The virtues of the DASH diet

The DASH diet is a valuable ally in managing blood pressure. Learn more about it.


Hypertension or high blood pressure is the number one preventable cause of cardiovascular disease in the world. When blood pressure is too high for long periods of time, the arteries harden and lose elasticity, making it difficult for the heart to work. The consequences of high blood pressure on health can be compounded by other factors, increasing the risk of heart attack, stroke, and kidney failure. These factors include smoking, poor diet, excessive alcohol consumption, sedentary lifestyle, stress, obesity, high cholesterol, and diabetes.

There are many strategies that can be used to control a person's blood pressure. Medication is often necessary, but there are several non-pharmacological measures that can help, and the DASH (Dietary Approaches to Stop Hypertension) diet is one of them.

The DASH diet was the subject of a study that compared the impact of sodium (salt) content on blood pressure. A diet containing 3,300 mg per day of sodium (the normal amount consumed here) was compared with diets containing 2,300 or 1,500 mg of sodium. The lower the salt intake, the more significant the reduction in blood pressure, particularly in patients with existing hypertension.


Developed in the 1990s, the DASH diet focuses on changing dietary habits to reduce blood pressure. Inspired by vegetarianism, it is based on the consumption of:

  • fresh fruit (4 to 5 servings/day)
  • fresh vegetables (4 to 5 servings/day)
  • whole grain products (7 to 8 servings/day)
  • nuts, grains, and legumes (4-5 times/week to once a day)
  • low-fat dairy products (2 to 3 servings/day), and
  • lean meat, fish or poultry (1 to 2 servings/day)

On the other hand, the DASH diet involves reducing the consumption of:

  • red meat
  • saturated fats
  • sweets, and
  • salt (1 teaspoon of salt/day)


The number of servings varies based on the diet you choose. However, it is important to remember that a portion is a far cry from the amount of food usually served in a restaurant!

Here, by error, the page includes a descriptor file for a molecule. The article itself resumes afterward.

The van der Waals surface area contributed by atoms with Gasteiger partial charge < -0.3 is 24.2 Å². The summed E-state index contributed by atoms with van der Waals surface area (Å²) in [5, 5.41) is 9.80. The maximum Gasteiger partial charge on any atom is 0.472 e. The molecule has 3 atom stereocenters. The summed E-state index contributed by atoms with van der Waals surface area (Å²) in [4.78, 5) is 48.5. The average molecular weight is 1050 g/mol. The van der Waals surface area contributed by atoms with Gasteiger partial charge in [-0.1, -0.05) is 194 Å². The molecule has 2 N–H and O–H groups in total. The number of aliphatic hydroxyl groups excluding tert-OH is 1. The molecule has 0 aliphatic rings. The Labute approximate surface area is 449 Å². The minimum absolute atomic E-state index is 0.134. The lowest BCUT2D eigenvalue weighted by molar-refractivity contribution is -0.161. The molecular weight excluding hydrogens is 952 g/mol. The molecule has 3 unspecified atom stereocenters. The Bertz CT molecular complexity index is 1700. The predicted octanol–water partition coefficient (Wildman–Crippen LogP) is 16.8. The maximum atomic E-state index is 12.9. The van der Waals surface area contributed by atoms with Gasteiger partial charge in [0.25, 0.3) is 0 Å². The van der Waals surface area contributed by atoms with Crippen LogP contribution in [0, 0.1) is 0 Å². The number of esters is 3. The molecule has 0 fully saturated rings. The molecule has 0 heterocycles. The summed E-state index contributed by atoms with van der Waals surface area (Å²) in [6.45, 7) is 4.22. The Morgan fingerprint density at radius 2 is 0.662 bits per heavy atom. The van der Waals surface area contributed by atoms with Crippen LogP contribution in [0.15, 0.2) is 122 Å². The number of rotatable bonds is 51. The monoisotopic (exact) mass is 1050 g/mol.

For example, a portion is:

  • 1 medium-sized fruit, 180 ml of juice, ½ cup of frozen fruit, ¼ cup of dried fruit
  • ½ cup of vegetables, 1 cup of lettuce
  • 1 slice of bread, ½ cup of pasta, rice or cereal
  • 1 cup of milk, ¾ cup of yogurt, 50 g of cheese
  • 90 g of meat, fish or poultry, 1 egg
  • ½ cup of legumes, 1/3 cup of nuts
  • 1 teaspoon of margarine or oil, 1 tablespoon of dressing or mayonnaise


The DASH diet has been shown to:

  • Reduce blood pressure
  • promote weight loss
  • lower bad cholesterol (LDL)

These effects can result in an 8 to 14 mmHg drop in systolic blood pressure in people with hypertension. The benefits of the DASH Diet in controlling blood pressure are similar to those of medication taken as monotherapy.

The DASH diet is recommended by the Canadian Hypertension Education Program as a nonpharmacological way to control blood pressure. Don't hesitate to consult a nutritionist to see if it is suitable for you.


Here are some tips on how to introduce the DASH diet into your daily routine:

  • Add a serving of fruits and vegetables for lunch for a few days.
  • Gradually add another serving of fruits and vegetables at dinner.
  • Gradually increase the number of servings to reach your target.
  • Eat fruit or low-fat foods as a dessert or snack.
  • Consider meat as part of your meal and not as the main component.
  • Read the Nutrition Facts table on food packages.
  • Choose foods that are low in cholesterol, saturated fat, and salt.
  • Limit your consumption of processed foods.
  • Use spices and herbs instead of salt to enhance the flavour of your food.

Think of the DASH diet as a long-term process. Don’t hesitate to speak to your pharmacist for additional information about hypertension and how to manage it or how to choose healthy habits.


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The virtues of the DASH diet

The DASH diet is a valuable ally in managing blood pressure by focusing on a high intake of fruits and vegetables and by leaving behind saturated fats and cholesterol. Learn more about it.
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